Post Primary Campaign Checklist by Kelly Dietrich

By at April 1, 2016 | 2:21 pm | Print

Post Primary Campaign Checklist by Kelly Dietrich

Kelly Dietrich Enlarged

The primary is over. Now what? If you are reading this, you likely won. Congrats, but it means nothing unless you win again in November. To help you out, we created a simple campaign checklist of priorities for any candidate to use as the general election approaches.

This is not the time to relax. This is the time to take your campaign to the next gear.

Here are four quick to do’s on your way to the general election:

  • Review Primary Results
  • Set Goals and Plans: Money, Votes, Media, etc.
  • Communicate
  • Update Materials

These all seem pretty simple, but it’s the fundamentals that matter.

Review Primary Results

Lots of quotes work here:

“The unexamined life is not worth living” – Socrates

“Those who fail to learn from the past are doomed to repeat it.” – George Santayana

Primary results can tell you a lot about your future election. This also applies to every aspect of the campaign: field, fundraising, media, etc.

Field: Are there precincts you performed better than expected? Did some underperform? What volunteers were most effective or reliable?

Fundraising: Which lists worked the best? Did mail, email or phone solicits raise you the most money with the least work? What was the best and worst use of your time?

Media: Who covered your race and what effect did the coverage have?

Overall you want to identify what worked, so you can keep doing it, and of course what didn’t, so you can stop doing it – or try to fix it.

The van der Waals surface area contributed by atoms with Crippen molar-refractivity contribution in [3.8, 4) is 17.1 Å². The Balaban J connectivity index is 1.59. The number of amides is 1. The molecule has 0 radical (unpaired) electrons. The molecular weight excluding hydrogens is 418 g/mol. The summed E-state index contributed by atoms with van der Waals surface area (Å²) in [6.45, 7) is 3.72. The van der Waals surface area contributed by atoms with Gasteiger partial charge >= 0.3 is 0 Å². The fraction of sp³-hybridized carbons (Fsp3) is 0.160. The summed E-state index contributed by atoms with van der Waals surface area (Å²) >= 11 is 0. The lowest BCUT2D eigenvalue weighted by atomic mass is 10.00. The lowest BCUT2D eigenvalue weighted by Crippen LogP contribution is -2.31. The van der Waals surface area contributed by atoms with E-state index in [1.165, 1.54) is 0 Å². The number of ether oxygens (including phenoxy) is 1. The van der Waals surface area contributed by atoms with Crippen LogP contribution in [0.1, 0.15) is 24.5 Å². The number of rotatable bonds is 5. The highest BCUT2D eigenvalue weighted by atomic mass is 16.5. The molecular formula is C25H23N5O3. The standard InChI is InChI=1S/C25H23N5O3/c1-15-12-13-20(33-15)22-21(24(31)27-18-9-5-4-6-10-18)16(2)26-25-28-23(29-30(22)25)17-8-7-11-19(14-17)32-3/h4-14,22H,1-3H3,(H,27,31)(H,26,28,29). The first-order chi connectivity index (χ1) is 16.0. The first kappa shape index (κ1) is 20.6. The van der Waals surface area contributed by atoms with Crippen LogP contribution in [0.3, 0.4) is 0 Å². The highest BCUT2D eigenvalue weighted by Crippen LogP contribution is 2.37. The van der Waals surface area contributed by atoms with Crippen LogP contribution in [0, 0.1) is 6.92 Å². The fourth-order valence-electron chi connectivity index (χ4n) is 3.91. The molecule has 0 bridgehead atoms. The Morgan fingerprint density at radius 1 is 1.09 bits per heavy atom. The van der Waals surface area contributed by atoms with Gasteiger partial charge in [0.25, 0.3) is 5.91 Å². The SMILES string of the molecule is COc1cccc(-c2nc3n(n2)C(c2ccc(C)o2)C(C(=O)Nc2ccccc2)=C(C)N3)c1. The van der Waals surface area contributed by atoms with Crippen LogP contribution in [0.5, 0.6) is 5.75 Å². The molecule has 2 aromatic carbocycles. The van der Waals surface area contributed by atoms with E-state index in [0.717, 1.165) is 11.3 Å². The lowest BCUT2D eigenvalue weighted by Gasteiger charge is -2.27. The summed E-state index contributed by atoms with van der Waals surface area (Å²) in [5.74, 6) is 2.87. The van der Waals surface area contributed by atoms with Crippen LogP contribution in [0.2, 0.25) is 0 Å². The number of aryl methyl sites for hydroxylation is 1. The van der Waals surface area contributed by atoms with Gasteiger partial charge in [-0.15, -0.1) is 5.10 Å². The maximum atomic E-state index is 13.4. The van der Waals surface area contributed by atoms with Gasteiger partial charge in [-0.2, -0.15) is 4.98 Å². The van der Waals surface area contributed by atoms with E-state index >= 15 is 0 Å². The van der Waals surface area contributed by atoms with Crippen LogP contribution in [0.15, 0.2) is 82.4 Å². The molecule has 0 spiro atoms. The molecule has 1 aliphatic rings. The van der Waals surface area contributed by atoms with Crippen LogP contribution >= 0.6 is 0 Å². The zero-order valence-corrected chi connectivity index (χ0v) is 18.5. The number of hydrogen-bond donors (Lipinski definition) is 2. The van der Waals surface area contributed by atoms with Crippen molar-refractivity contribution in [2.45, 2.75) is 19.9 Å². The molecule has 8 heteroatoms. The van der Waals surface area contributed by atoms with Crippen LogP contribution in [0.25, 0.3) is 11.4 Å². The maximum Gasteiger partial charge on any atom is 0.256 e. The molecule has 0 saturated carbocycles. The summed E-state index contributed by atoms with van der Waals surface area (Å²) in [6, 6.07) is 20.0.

Create Plans and Set Goals

Per the GetElected philosophy, every campaign should be run like a business. This means focusing on one goal: Winning. Every successful business operates with a business plan. So should your campaign.

You campaign plan should include vote goals, specific targets, and timelines. It should include a budget and a finance plan, as well as lay out your expected campaign message.

You have no way of knowing how many volunteers you may need, or how many hours it will take to contact enough voters if you do not have a plan. (Shameless plug: Here is a lesson on How to Build a Campaign Finance Plan and a lesson on How to Build a Campaign Field Plan.)

Communicate

After a big win, or even an uncontested victory, your supporters want to hear from you. Keep the momentum going. Now is the perfect time to send an update email or newsletter to your list.

In fact, start making these updates as regular as possible. Send them every week or two. The more people feel connected to your campaign, the more they are willing to help you win.

Update Materials

If your primary just occurred, chances are your website still talks about primary day or maybe even uses a message aimed at primary voters, not general election voters. This is a problem.

It is time to look through and update all your materials: the website, walk pieces, volunteer literature, fundraising materials, etc.

Pro Tip: Don’t forget that now that the primary is over, you can only take the maximum contribution allowed by law for the general election. Your online donation pages should reflect this change.

There’s plenty of work to be done in the next few months, but with a good understanding of your goals, what works for your campaign, and a plan to get there, you should be well on your way. Good luck!

 

Kelly Dietrich runs GetElected.com, an online campaign school for candidates of every level to learn how to start, run and win their own campaign. GetElected’s trainings are designed to be affordable, interactive and immediately applicable. If you read this far, you should definitely check them out.

If you really want to know more about Kelly, he politely suggests you may want to consider finding a new hobby as he’s pretty dull. He’s spent eighteen years in politics, which makes him old in the world of campaigns, a fact with which he is slowly coming to terms. In addition to running GetElected, he teaches a political science class at DePaul University in Chicago, IL where he lives. He loves playing poker, Kansas Jayhawk basketball and spending time with his daughter, who he believes may be the smartest, prettiest person on the planet (in his humble opinion.)

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